With more time on your hands, you can take the initiative to start learning to do that thing you’ve always wanted to do. And luckily, with just a quick Google or YouTube search, you’ll have the information you need at your fingertips. It’s always a great idea to invest in yourself. Why not get excited about getting started on something you want to do. After all, it could help you be better at what you already do, in the long run.
Avoid watching the news.
I get it, you want to stay informed. It’s perfectly okay to get the information you need, but you shouldn’t stay glued to the news reports all day and night. Doing so could leave you even more stressed and paranoid than you were to begin with. Sadly, the news is structured to get ratings like any other TV show. And most news shows suck people in with stories that cause viewers to feel afraid, sad, or angry a lot of times.
Avoid scrolling on social media for hours.
While social media can be used as a great tool to connect with others, and conduct business, it can also be an unhealthy place to spend your time. Some people use social media to dump negativity into the minds of others. Sad stories, arguments over points of view, graphic photos and videos, and so much more fill social media news feeds every day. If I were you, I would avoid scrolling through that stuff all together. Instead, you could join the groups that are much more positive in nature, and engage solely in those. If, like many people around the world, you are connected to friends and family on social media, you may want to consider editing your friends list, or unfollowing negative people, so that your news feed is much more positive.
Avoid venturing down the rabbit hole of conspiracy theories.
It is confusing enough to simply understand what is going on in the world, without adding layers of ideas that conflict with that information. That’s not to say don’t seek the truth. Instead, I’m suggesting that it is a lot more difficult to manage the stress of this pandemic when you offer your attention to the distractions of other people’s opinions, paranoia, and frustrations. Manage your own first. Then, if you can handle it in a healthy way, venture out further.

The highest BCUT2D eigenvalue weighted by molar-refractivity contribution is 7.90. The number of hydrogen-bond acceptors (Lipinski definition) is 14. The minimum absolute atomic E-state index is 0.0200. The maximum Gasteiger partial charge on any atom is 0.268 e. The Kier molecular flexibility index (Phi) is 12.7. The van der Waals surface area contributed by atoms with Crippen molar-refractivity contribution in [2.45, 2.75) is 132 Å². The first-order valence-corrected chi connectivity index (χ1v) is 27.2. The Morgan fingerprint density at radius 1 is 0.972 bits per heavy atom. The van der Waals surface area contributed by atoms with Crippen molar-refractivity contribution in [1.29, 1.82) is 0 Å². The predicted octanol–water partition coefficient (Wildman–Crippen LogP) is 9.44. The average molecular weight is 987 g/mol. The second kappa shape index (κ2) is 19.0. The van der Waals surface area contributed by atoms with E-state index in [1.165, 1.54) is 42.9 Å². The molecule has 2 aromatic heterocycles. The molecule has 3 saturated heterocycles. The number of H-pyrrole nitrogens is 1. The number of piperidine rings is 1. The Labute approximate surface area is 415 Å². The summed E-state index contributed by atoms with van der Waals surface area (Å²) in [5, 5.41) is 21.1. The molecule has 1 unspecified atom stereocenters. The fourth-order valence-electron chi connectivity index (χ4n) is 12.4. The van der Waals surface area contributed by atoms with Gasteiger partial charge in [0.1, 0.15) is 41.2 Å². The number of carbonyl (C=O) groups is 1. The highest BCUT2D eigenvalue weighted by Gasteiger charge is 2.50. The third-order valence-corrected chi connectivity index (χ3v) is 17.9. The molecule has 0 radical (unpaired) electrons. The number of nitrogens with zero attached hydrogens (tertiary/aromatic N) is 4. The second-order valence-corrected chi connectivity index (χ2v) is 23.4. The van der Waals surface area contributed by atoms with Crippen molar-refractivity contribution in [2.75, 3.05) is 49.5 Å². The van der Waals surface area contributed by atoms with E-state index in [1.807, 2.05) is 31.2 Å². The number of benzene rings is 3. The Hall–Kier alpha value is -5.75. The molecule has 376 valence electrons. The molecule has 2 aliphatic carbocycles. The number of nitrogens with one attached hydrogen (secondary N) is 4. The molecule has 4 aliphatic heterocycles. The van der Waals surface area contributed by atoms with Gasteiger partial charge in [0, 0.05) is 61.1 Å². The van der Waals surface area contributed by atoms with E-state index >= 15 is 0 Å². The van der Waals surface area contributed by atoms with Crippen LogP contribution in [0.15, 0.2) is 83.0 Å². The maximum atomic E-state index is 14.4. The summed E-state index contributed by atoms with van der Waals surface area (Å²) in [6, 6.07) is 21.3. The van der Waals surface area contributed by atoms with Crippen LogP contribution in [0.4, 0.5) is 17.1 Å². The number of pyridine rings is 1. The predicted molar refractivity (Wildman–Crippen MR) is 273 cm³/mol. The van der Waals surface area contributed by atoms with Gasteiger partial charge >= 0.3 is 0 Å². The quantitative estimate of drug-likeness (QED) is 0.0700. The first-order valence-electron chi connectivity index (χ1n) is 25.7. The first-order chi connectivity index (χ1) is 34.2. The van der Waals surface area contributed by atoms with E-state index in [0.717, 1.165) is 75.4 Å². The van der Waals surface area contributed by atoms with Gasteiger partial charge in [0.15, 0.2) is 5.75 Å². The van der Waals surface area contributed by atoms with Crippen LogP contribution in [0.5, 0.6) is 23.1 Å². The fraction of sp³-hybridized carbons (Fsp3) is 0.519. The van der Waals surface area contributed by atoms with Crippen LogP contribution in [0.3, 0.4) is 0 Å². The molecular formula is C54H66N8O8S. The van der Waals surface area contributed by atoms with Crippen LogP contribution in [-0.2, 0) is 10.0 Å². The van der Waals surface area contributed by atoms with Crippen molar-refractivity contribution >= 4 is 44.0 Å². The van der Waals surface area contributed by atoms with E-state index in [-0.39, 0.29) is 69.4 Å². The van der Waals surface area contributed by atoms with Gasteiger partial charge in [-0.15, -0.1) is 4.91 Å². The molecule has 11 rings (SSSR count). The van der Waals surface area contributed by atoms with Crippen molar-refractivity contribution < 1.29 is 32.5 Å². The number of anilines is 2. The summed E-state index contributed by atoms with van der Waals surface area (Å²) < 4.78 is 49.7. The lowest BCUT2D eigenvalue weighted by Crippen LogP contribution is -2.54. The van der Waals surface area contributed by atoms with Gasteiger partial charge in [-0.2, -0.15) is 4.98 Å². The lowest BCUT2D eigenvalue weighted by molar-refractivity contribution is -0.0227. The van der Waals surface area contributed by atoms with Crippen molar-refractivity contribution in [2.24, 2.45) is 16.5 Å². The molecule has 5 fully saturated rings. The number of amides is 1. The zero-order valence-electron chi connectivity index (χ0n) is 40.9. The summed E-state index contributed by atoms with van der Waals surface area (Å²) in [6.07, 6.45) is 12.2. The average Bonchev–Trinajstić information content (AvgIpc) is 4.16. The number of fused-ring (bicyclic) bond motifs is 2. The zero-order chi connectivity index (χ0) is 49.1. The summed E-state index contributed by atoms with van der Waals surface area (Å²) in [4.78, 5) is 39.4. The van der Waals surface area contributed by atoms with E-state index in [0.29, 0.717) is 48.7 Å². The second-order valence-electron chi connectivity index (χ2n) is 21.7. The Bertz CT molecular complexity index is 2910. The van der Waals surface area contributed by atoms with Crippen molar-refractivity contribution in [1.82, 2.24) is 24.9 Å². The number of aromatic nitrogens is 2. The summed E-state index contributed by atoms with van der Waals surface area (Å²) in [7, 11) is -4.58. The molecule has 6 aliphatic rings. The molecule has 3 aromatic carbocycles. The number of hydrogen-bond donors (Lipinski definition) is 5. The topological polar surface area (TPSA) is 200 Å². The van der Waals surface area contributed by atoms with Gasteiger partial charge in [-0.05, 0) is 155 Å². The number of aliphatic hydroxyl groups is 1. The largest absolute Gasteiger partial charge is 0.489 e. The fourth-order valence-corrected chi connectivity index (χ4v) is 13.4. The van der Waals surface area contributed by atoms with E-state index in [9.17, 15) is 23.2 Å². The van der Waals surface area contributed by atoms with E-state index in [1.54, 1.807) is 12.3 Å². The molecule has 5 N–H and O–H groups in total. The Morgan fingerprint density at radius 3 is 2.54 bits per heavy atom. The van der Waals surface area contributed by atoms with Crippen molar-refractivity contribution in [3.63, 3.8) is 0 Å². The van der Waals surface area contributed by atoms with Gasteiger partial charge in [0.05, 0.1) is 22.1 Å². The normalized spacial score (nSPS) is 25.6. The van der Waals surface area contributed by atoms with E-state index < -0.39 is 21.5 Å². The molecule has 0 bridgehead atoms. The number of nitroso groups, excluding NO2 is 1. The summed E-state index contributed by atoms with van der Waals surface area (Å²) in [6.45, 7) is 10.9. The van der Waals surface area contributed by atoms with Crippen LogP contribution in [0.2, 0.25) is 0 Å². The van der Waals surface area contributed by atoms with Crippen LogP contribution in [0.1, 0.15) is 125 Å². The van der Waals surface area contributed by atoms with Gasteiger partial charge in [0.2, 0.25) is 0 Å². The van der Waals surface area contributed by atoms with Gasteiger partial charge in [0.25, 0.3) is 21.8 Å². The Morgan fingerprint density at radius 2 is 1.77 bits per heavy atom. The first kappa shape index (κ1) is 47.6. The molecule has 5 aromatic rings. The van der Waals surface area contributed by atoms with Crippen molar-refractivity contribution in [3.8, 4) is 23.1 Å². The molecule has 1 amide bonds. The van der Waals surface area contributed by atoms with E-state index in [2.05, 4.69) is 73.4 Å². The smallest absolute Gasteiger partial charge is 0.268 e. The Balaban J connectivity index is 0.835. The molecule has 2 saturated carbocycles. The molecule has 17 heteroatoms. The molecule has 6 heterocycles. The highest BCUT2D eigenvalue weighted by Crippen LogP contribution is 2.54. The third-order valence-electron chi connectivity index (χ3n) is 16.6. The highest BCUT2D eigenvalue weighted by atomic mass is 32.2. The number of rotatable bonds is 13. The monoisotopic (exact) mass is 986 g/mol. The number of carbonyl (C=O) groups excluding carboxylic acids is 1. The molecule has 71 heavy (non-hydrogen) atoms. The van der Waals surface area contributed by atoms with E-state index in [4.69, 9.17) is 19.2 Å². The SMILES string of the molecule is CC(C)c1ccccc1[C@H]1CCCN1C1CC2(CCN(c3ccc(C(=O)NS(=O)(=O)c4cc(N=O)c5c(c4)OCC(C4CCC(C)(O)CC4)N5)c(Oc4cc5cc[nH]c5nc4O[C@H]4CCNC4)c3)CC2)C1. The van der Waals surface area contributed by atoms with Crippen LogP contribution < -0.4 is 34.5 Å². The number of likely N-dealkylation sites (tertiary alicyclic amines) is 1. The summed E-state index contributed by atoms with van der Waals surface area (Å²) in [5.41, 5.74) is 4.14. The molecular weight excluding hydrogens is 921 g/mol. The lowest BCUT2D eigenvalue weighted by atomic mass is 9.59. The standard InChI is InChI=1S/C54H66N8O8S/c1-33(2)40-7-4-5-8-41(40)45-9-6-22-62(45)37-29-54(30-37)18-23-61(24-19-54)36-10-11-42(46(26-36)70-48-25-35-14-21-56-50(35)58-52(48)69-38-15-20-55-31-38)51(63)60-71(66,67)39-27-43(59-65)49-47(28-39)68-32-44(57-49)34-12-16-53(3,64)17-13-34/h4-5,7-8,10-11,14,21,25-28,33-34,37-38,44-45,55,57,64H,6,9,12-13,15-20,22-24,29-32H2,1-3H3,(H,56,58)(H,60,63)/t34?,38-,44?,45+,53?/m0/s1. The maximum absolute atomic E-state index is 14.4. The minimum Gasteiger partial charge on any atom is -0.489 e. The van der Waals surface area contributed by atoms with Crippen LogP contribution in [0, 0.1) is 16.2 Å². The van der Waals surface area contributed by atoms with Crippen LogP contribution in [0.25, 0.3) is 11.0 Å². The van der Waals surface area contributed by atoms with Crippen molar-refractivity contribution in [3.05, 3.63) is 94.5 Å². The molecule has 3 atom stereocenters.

Spend Time Enhancing Your Spiritual Life.
I actually recommend this as the first thing you should do with your time. As a Christian believer, I spend time studying the bible and praying. Doing these things strengthens my relationship with God, brings me comfort and confidence, and allows me to be productive throughout the rest of my day. Spirituality helps to ground and center you. With faith in God, I have been able to manage to get out of bed, create, clean, organize, and grieve healthily. Regardless of your religious background, there is something you can do within your faith that should help you to deal with life as it is a little better than if you tried to go it alone.
Enjoy doing nothing.
Before the pandemic halted everything, the world was in full swing. Everybody was hustling, stressing, and moving about not having enough time to do the things that really mattered to them. Now, the pause button has been pressed on life, and you can move a little slower than before. Instead of trying to fill your time with constant movement, allow yourself to relax. Enjoy the stillness. Enjoy the quiet. Enjoy the opportunity to chill for a minute.
This is the perfect time to love on yourself. If you have children or others to attend to, take care of your business, but be sure to practice self-care first. If you’re not okay, everything else may start to get shaky. Don’t be afraid to focus on yourself and get what you need in order to serve and help others. It’s more than necessary; it’s essential that you keep yourself in a healthy mental state. What have you been doing so far to manage your mental health during COVID-19? Has it been working for you? What other things might you try from this article?
Author of The Mask and Creator of The Write Mind Studio
Andriea Denise is an author, educator, and entrepreneur. She is the founder of The Write Mind Studio, and passionate about helping people to become the best versions of themselves and to live the lives they actively create.